staff in bushes

Using the Concept of Leaf Area Index in Monitoring Vegetation

by Kent Williges

researchers in bushes
Upland Habitat biologists, Bailey Piper and Tom Carney, set up a fisheye camera to photograph the canopy strata of scrub habitat on Guana River Wildlife Management Area near St. Augustine.

During the last several months, Upland Habitat biologists have been busy testing the applicability of Leaf Area Index (LAI) theory for use in vegetation monitoring in Florida. LAI is defined as the total one‐sided area of leaf tissue per unit ground surface area. It indirectly measures biomass as a function of light availability, and it can be thought of as a method of inventorying the population of leaves in a plant community that absorb sunlight. It is typically used to characterize the plant canopy, and lends itself very well to tracking changes in the canopy biomass.  All land management activities whether they include forest stand thinning, roller chopping, applying herbicide, or application of prescribed fire essentially reduce plant biomass which results in greater light penetration through the canopy strata of a given plant community.  The light availability concept has potential to be incorporated into a standardized rapid assessment vegetation/burn monitoring protocol for evaluating habitat quality that significantly improves efficiency and repeatability by nontechnical personnel.  We are currently testing several instruments that are designed to indirectly assess the LAI of plant canopies in real time by gap fraction analysis.  The basic tenet of gap fraction analysis is that canopy leaf area can be inferred from measurements of canopy gap area (the area not covered by leaves). Gap area can be inferred from canopy photographs taken with a camera equipped with a specialized fisheye lens, or by estimation of the amount of the direct solar beam that penetrates the canopy as measured by various photometers.  Currently, monitoring methods tend to be project specific, and often vary by land management entity. This makes it difficult to compare plant community or fire data collected from different regions of the state, and to compare data collected by various public agencies or the private sector.  In addition, monitoring methods are often complex and intensive, and therefore hard to use by nontechnical personnel. These types of programs essentially rely on measuring plant community structural attributes (basal area, cover, stem density, stem height, etc.) to indirectly estimate vegetation biomass, and usually require a high level of expertise by the data collectors. Our idea is to use light penetration as a substitute for many of the structural attributes used to evaluate habitat quality in Florida plant communities, if it is found they are highly correlated. A rapid assessment method that requires fewer measurements would be more efficient, cost effective, and would be easily repeatable by multiple nontechnical personnel especially on private lands.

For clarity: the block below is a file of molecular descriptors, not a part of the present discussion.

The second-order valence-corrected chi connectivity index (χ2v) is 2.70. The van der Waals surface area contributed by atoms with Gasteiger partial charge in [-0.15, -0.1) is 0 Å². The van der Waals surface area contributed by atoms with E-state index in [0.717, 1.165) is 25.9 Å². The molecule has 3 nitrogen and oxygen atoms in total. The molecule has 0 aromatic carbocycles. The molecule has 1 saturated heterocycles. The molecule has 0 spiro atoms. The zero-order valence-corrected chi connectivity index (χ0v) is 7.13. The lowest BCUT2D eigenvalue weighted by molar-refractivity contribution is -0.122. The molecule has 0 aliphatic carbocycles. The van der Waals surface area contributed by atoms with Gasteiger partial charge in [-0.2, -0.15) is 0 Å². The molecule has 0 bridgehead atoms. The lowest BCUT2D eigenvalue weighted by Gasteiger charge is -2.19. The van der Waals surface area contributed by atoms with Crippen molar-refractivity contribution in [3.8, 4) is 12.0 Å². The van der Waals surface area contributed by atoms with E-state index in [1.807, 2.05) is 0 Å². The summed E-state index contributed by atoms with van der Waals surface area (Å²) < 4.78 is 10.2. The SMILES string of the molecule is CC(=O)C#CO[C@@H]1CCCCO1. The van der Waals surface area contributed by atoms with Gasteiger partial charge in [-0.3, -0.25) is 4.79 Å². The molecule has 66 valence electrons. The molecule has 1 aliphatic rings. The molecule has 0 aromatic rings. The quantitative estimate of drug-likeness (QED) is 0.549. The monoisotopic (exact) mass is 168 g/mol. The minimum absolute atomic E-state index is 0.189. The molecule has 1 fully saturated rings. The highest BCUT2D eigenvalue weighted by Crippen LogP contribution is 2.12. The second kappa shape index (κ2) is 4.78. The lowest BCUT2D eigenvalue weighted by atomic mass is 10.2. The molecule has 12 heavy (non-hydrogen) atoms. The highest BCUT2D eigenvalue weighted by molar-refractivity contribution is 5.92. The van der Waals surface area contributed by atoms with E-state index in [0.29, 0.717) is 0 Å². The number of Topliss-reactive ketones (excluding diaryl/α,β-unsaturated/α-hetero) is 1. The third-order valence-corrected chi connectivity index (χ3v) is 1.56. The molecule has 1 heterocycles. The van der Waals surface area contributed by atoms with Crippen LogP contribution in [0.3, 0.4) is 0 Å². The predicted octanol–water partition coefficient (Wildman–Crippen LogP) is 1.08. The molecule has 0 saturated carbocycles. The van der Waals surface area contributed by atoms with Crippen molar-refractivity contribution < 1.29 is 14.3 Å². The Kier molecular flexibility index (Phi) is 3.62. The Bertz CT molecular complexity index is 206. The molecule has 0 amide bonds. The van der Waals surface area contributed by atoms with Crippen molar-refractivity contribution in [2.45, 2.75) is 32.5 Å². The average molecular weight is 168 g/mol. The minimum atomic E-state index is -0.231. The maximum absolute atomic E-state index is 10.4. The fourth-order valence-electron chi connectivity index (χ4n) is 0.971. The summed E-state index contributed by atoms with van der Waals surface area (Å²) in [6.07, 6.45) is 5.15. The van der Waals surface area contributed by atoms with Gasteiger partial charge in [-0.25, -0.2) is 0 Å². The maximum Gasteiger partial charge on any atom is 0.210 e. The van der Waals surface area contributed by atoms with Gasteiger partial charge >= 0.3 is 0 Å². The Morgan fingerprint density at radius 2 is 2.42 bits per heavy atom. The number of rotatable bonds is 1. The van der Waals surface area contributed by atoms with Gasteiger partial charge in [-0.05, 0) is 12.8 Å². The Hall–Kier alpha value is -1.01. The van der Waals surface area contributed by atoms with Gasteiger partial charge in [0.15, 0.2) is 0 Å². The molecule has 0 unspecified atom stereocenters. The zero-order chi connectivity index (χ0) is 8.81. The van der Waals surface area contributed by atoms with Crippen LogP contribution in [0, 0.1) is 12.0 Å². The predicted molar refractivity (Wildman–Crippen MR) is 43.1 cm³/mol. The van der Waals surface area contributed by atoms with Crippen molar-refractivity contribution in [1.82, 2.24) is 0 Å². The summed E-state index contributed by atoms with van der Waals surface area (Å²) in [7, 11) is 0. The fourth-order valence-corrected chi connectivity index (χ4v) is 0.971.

man in bushes
Tim Carney recording direct solar penetration with a Li-Cor LAI-2200 photometer in scrub habitat at Guana River WMA.